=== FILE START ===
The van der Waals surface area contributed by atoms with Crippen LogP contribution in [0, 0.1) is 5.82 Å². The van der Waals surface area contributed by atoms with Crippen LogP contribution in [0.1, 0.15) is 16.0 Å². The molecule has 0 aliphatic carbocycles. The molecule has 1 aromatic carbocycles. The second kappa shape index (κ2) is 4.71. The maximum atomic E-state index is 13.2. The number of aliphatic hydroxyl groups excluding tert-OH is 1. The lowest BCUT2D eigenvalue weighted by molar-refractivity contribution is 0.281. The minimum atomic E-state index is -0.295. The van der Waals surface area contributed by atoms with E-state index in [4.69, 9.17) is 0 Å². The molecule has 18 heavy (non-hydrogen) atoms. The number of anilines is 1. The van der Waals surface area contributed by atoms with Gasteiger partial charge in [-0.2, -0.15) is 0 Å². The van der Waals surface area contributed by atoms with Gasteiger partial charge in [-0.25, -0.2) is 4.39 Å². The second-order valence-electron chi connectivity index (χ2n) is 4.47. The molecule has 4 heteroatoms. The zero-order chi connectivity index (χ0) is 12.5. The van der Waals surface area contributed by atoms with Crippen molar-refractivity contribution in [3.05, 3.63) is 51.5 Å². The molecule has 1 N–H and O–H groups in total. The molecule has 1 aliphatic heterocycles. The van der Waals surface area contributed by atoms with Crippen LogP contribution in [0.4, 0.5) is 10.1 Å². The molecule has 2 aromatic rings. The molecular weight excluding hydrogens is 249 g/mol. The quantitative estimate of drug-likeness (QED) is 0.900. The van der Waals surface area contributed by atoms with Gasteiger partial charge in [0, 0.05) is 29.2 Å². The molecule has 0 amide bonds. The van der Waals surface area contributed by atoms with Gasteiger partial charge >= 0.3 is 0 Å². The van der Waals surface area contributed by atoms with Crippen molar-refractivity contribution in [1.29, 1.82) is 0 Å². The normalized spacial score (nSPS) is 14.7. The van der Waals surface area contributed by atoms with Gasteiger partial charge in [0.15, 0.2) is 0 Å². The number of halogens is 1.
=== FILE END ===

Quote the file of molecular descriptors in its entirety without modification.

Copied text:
The van der Waals surface area contributed by atoms with Crippen LogP contribution in [0, 0.1) is 5.82 Å². The van der Waals surface area contributed by atoms with Crippen LogP contribution in [0.1, 0.15) is 16.0 Å². The molecule has 0 aliphatic carbocycles. The molecule has 1 aromatic carbocycles. The second kappa shape index (κ2) is 4.71. The maximum atomic E-state index is 13.2. The number of aliphatic hydroxyl groups excluding tert-OH is 1. The lowest BCUT2D eigenvalue weighted by molar-refractivity contribution is 0.281. The minimum atomic E-state index is -0.295. The van der Waals surface area contributed by atoms with E-state index in [4.69, 9.17) is 0 Å². The molecule has 18 heavy (non-hydrogen) atoms. The number of anilines is 1. The van der Waals surface area contributed by atoms with Gasteiger partial charge in [-0.2, -0.15) is 0 Å². The van der Waals surface area contributed by atoms with Gasteiger partial charge in [-0.25, -0.2) is 4.39 Å². The second-order valence-electron chi connectivity index (χ2n) is 4.47. The molecule has 4 heteroatoms. The zero-order chi connectivity index (χ0) is 12.5. The van der Waals surface area contributed by atoms with Crippen molar-refractivity contribution in [3.05, 3.63) is 51.5 Å². The molecule has 1 N–H and O–H groups in total. The molecule has 1 aliphatic heterocycles. The van der Waals surface area contributed by atoms with Crippen LogP contribution in [0.4, 0.5) is 10.1 Å². The molecule has 2 aromatic rings. The molecular weight excluding hydrogens is 249 g/mol. The quantitative estimate of drug-likeness (QED) is 0.900. The van der Waals surface area contributed by atoms with Gasteiger partial charge in [0, 0.05) is 29.2 Å². The molecule has 0 amide bonds. The van der Waals surface area contributed by atoms with Gasteiger partial charge >= 0.3 is 0 Å². The van der Waals surface area contributed by atoms with Crippen molar-refractivity contribution in [1.29, 1.82) is 0 Å². The normalized spacial score (nSPS) is 14.7. The van der Waals surface area contributed by atoms with Gasteiger partial charge in [0.15, 0.2) is 0 Å². The number of halogens is 1.